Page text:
PHIL 196 - First Year Seminar
Fall 2021, Section 001 - Morality & Politics of Analogies
Instruction Mode: Section 001 is  In Person (see other Sections below)
Subject: Philosophy (PHIL)
Department: LSA Philosophy
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Requirements & Distribution:
Waitlist Capacity:
Advisory Prerequisites:
Enrollment restricted to first-year students, including those with sophomore standing.
May not be repeated for credit.
Primary Instructor:
Start/End Date:
Full Term 8/30/21 - 12/10/21 (see other Sections below)
NOTE: Drop/Add deadlines are dependent on the class meeting dates and will differ for full term versus partial term offerings.
For information on drop/add deadlines, see the Office of the Registrar and search Registration Deadlines.


This course is inspired by my growing realization of the important role that analogies play in political and moral disagreements. Which similarities (and differences) are relevant when it comes to making policy, interpreting the law, or determining how one is permitted to act? The ability to distinguish the fruitful, informative analogies from the misleading, and even dangerous, analogies is an ability we all need if we are to reach reasonable/thoughtful conclusions about many of the most important issues that confront us as individuals and as a group – and if, in particular, we are to avoid being manipulated by people who want us to make certain comparisons and avoid making others. (Is the requirement to wear masks in public places more like the requirement to drive no faster than 65 mph? The prohibition against smoking in a restaurant? The prohibition against wearing a hijab? The prohibition against wearing a political button? Or ???) In order to develop the ability to draw analogies and to sort the more significant similarities from the less significant, students in this seminar will explore a range of moral issues that philosophers and others have tried to illuminate by appealing to certain similarities and differences. We will compare different scenarios in which one person refrains from helping another; and different scenarios that, like the case of unwanted pregnancy, involve the dependence of one person on another person’s body. We will compare killing in self-defense with killing in war, and taxation, and forced labor. We will ask how helping someone to die when she has a terminal illness differs morally from other cases of assisted suicide, and how is determined by one’s character or desires is similar to/different from having one’s brain manipulated by mad scientists -- or by powerful rhetoric. In examining these discussions, we will gain a deeper insight into the issues themselves. But we will also develop the skills necessary to better understand our own views and the views of others. We will learn how to identify the source of our disagreements, and to think about how we might try to persuade one another to see the power of alternative analogies (and disanalogies).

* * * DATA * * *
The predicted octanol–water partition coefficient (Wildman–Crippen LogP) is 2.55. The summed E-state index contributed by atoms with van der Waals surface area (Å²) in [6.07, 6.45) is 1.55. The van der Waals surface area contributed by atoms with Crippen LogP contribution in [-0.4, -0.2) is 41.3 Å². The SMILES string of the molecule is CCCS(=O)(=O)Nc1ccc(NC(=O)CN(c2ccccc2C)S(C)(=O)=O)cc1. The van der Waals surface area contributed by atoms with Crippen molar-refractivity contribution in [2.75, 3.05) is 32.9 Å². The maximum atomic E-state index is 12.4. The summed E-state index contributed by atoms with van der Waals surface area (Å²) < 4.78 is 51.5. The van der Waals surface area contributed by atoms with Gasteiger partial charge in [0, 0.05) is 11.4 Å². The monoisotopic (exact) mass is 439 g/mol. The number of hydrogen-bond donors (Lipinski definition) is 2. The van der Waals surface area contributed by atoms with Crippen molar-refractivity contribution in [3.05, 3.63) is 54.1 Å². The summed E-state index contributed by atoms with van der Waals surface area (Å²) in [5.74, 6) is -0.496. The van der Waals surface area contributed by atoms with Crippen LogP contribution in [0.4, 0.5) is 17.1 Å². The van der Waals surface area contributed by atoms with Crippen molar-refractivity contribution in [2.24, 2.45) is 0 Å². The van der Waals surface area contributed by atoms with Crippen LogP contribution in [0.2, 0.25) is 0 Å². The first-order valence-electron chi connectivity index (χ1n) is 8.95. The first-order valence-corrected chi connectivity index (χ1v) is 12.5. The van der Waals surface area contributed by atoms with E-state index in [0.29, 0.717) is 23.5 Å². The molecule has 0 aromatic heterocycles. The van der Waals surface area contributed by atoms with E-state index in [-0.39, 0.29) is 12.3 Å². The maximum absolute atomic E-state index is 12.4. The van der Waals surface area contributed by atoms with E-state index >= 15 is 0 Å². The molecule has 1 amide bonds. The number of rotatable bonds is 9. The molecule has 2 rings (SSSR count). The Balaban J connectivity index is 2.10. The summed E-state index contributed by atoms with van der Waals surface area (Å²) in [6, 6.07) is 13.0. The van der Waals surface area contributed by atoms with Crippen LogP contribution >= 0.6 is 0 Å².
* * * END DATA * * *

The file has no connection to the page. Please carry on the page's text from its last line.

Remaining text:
Course Requirements:

Students will be required to find examples of the use of analogies in history, in present-day policymaking, and in decisions of the Supreme Court. They will write two brief analyses of two such cases, and present their findings to the class. They will also be required to write a short essay on how they or someone else used an analogy to help someone understand something better, or how the use of an analogy inspired innovation.

Intended Audience:

This course is intended to serve as an introduction to philosophy. Previous experience in philosophy will not be required or assumed.

Class Format:

Two 1.5 hour seminar sessions per week. Attendance and discussion will be a big part of course work.


PHIL 196 - First Year Seminar
Schedule Listing
001 (SEM)
 In Person
6Enrollment Management
TuTh 4:00PM - 5:30PM
8/30/21 - 12/10/21

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